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Active vs Passive Investing

Actively-Managed and Passively-Managed Funds and Strategies

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What do people mean when they say "active" or "passive" in relation to investing strategies? Are actively-managed mutual funds better than passively-managed funds? Which performs the best in the long-term? What are the advantages of each? Is it a good idea to combine active and passive styles?

Active Investing Strategy Definition and Advantages

An active investing strategy is one that has an explicit or implicit objective of "beating the market." In simple terms, the word active means that an investor will try to pick investment securities that can outperform a broad market index, such as the S&P 500.

Portfolio managers of actively-managed mutual funds will have often have the same objective of outperforming a target benchmark. Investors buying these funds will ideally share the same goal of obtaining above-average returns.

The advantages for actively-managed funds are based upon the assumption that the portfolio manager can actively pick securities that will outperform a target benchmark. Because there is no requirement to hold the same securities as the benchmark index, it is assumed that the portfolio manager will buy or hold the securities that can outperform the index and avoid or sell those expected to under-perform.

Passive Investing Strategy Definition and Advantages

The passive investing strategy can be described by the idea that "if you can't beat 'em, join 'em." Active investing is in contrast to passive investing, which will often employ the use of index funds and ETFs, to match index performance, rather than beat it. Over time, the passive strategy often outperforms the active strategy. This largely due to the fact that active investing requires more time, financial resources, and market risk. As a result, expenses tend to pull down returns over time and the added risk increases the odds of losing to the target benchmark. Therefore, by virtue of not trying to beat the market, the investor lessens the risk of losing to it.

Because of this passive nature, index funds have low expense ratios and manager risk (poor performance due to various mistakes made by a fund manager) is removed. Therefore the primary advantage of passively-managed funds is that investors are assured that they will never under-perform the market.

Index Funds and Efficient Markets: Combining Active and Passive Investing

If you like the idea of investing in index funds but still want to tweak performance or find a wise but competitive edge as an investor, you may try combining the advantages of both indexing (passive investing) and active investing.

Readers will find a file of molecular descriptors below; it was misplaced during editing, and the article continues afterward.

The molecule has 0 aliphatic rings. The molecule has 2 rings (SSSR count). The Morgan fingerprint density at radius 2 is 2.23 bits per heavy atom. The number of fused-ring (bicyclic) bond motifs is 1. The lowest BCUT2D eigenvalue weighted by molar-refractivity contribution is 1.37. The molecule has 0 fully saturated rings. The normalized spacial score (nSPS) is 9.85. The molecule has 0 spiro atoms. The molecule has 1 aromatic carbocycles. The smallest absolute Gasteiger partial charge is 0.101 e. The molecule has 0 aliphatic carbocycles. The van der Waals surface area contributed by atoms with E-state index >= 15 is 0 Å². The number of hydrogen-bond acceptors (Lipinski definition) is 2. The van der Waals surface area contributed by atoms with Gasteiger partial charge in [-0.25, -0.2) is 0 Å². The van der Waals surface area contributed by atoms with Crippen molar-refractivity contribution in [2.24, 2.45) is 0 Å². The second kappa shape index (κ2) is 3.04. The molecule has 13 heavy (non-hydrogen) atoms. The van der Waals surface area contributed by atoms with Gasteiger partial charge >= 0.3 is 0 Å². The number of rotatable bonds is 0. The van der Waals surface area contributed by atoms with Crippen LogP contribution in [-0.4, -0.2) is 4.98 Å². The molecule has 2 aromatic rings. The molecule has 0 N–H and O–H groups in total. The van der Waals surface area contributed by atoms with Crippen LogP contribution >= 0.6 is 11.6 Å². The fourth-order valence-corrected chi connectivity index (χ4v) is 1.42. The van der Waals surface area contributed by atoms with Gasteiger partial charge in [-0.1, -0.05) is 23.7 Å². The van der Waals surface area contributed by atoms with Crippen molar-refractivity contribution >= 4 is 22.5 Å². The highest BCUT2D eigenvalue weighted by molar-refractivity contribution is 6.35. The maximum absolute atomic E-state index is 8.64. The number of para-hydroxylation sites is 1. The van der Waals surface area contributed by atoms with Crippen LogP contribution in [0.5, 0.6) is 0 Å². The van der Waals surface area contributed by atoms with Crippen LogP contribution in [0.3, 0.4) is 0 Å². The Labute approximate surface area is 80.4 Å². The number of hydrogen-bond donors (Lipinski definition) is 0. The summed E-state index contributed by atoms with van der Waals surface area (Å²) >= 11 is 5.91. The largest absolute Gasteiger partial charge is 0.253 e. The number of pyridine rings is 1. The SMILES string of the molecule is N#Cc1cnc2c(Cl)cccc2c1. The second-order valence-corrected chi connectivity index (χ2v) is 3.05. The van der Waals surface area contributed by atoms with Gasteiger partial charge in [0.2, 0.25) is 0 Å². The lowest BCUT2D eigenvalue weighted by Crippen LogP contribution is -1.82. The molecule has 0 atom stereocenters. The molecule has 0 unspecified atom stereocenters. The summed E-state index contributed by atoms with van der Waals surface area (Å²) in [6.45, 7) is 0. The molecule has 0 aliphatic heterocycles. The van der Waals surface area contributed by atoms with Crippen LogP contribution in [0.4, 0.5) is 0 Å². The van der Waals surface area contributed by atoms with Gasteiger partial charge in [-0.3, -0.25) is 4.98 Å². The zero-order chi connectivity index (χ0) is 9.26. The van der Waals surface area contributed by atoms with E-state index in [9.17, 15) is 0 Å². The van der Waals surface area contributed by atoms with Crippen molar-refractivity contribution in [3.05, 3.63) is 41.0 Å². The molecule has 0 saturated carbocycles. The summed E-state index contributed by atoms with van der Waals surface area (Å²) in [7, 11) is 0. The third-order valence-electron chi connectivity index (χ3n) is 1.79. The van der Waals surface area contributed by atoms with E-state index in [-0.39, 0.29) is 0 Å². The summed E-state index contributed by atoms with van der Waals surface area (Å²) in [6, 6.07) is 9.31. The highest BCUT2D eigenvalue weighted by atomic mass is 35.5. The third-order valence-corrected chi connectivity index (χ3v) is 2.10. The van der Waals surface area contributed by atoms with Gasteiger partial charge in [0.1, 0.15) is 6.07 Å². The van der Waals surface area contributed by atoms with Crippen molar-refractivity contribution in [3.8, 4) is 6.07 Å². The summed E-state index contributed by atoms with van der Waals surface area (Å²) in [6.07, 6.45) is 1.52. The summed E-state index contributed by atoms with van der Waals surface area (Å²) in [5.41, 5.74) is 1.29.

If you are familiar with the Efficient Market Hypothesis (EMH), you know that it essentially says that all known information about investment securities, such as stocks, is already factored into the prices of those securities. Therefore EMH says that investors cannot gain a competitive edge over the market without having inside information or a crystal ball.

But what if some information is not as widely known for some areas of the market as in other areas? Wouldn't this mean that some areas of the market are less "efficient" than others? If so, it would make sense to use an index fund for the efficient areas and actively-managed fund for the less efficient areas--the best of both worlds, if you will.

A good way to build a portfolio for the most advantageous way to combine the wisdom of indexing with active investing is to use one of the best S&P 500 Index funds for the large-cap stock allocation and actively-managed funds for the remaining portion. This is because there is much more information available on the larger companies that the majority of large-cap stock mutual fund managers fail to beat the best S&P 500 Index funds over long periods of time.

Consider 'Core and Satellite' Portfolio Design

For example, a good strategic model to follow is the Core and Satellite portfolio design where the index fund is the "core" at around 30 or 40% allocation and a combination of small-cap stock, foreign stock, a bond mutual fund and perhaps some sector funds to round out the portfolio. In this strategy, you'll satisfy your respect for the Efficient Market Hypothesis but also your alter ego that wants to stretch for some extra returns. Best of all you'll be able to stop changing large-cap stock funds every few years when they start losing to the S&P 500!

Disclaimer: The information on this site is provided for discussion purposes only, and should not be misconstrued as investment advice. Under no circumstances does this information represent a recommendation to buy or sell securities.

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